Be Patient with Yourself and Others

Being confined with one other person, as I have been in the Spring/Summer of 2020, even if that person is your beloved husband, is not easy. In the best of partnerships and marriages, there are behaviors, tics, routines that, under normal circumstances the partner just ignores as best he or she can. Before March of this year, I might have looked the other way or gone to my home office and closed the door. If you’re reading this after we have been released from our legislated closeness and you think, “This never happens to me,” well, you’ll have to believe me when I tell you that every person I talk to in these days of sheltering in place who has a partner is feeling the annoyance I’m describing above. It may be the way he ties his shoes, or she waters the plants. My husband slurps his soup and hot cereal. I want to upend the soup bowl on his head. He also wipes his nose on the edge of the newspaper. Yuck.

I am certain that there are behaviors of my own that have driven him equally crazy. For instance, when I can’t stand being cooped up for one minute longer, I go to Target or the supermarket (the only retail spaces that have been open). My husband has patiently asked me why I need to go. Yesterday it was pants hangers. He got up, went to his closet and came back with a hanger with clips. “I don’t want that kind of pants hanger,” I snapped. He shrugged his shoulders. He would prefer that I not spend money. Ever. It pains him that I do. I know this. And, although my aim was not to spend money yesterday, but to be in a different space by myself, I inevitably do spend money.

We have been together for over 20 years and have learned through painful experience to be patient with each other. It is more of a challenge now than when we had individual freedom of movement in our community, and in our world. But it has also highlighted the real risk of impatience. A few days ago I lost what reserves of patience I had. The front door had been removed for repair and in its place was a solid piece of plywood nailed to the door frame. The cleaners and our contractor arrived at the same time, needing to be let in through the garage, and the company fixing the front door called to give me an estimate, all within three minutes. My husband was sitting in the wing chair in our living room reading. He could see that I was trying to do five things at once, couldn’t he? Could he open the garage door, or talk to the guy on the phone about the door? I spoke to him harshly. He returned the favor. We were off and running. The cleaners got an earful.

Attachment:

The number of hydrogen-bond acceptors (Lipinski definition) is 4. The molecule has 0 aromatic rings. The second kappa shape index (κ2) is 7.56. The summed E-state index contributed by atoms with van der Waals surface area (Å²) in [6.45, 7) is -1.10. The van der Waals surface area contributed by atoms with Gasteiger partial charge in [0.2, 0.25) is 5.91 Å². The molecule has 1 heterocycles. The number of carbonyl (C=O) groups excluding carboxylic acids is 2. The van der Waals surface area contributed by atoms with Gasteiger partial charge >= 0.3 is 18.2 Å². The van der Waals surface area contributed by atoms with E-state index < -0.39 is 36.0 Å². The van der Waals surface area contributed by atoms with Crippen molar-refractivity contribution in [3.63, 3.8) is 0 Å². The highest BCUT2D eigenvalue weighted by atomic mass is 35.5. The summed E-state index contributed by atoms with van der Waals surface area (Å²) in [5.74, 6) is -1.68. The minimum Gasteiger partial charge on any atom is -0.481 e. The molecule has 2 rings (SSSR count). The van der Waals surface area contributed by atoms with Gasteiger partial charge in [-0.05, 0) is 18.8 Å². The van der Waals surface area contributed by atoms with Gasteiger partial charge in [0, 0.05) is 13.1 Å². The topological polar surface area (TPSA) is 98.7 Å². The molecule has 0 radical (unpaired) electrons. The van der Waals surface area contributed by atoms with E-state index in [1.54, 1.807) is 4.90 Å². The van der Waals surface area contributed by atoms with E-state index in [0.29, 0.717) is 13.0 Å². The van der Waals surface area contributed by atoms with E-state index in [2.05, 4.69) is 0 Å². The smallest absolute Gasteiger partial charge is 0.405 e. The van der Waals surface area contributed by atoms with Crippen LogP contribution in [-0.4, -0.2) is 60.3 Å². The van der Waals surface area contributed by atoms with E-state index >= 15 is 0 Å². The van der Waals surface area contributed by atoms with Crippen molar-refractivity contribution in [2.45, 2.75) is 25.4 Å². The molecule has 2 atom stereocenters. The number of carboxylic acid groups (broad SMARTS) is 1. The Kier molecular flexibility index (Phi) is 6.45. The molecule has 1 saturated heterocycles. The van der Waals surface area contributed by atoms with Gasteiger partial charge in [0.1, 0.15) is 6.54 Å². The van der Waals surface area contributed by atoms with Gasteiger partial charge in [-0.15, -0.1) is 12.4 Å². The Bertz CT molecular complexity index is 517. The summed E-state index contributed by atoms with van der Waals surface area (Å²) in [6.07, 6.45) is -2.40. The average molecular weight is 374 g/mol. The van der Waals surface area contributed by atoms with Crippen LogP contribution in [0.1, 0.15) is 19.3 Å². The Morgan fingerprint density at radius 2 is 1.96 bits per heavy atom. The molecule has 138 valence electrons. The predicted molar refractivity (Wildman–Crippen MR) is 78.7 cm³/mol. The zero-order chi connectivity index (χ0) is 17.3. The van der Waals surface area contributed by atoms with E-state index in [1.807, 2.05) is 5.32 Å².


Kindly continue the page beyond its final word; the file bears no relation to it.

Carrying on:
Patience, the Journal of Positive Psychology tells us, is the propensity to wait calmly in the face of frustration or adversity. It occurs between an experience and a response to that experience. You can see that I failed at both the definition (no waiting), and the experience (instantaneous reaction). Fifteen or twenty minutes after this situation, we could talk about it, but in this particular case I could not hold my tongue. Many stories like this appeared in a Sunday New York Times article (June 14, 2020) about living in close proximity to another (romantic partner or roommate). I am not excusing myself, just saying this situation is harder for many of us than we may have anticipated.

Psychologists describe three kinds of patience: interpersonal, life hardship and daily hassles. My meltdown follows the first kind, interpersonal. The second, life hardship, could be a serious illness, loss of a job, or any number of hardships that people suffer. The last, daily hassles, is also pretty universal. Scientists who study older people find that they are much more tolerant of life’s little bumps, those daily hassles. They are also more patient, generally, in the first two categories and are therefore, generally happier than their more stressed adult children and younger friends.

I am usually better at interpersonal patience than I was this past week. My patience quotient about life hardships was tested much more when I was a young adult than it has been recently, and I think I did a decent job of accepting and tolerating the hardships that came my way. I’m also pretty good at handling or ignoring the daily hassles, but they build up and in this unplanned time of both disease and social unrest, perhaps we can all be forgiven our occasional lapses in patience.

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Sara Orem

Sara Orem

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Sara speaks about and facilitates workshops for older adults about vitality in the aging process . See more about Sara at www.saraorem.com.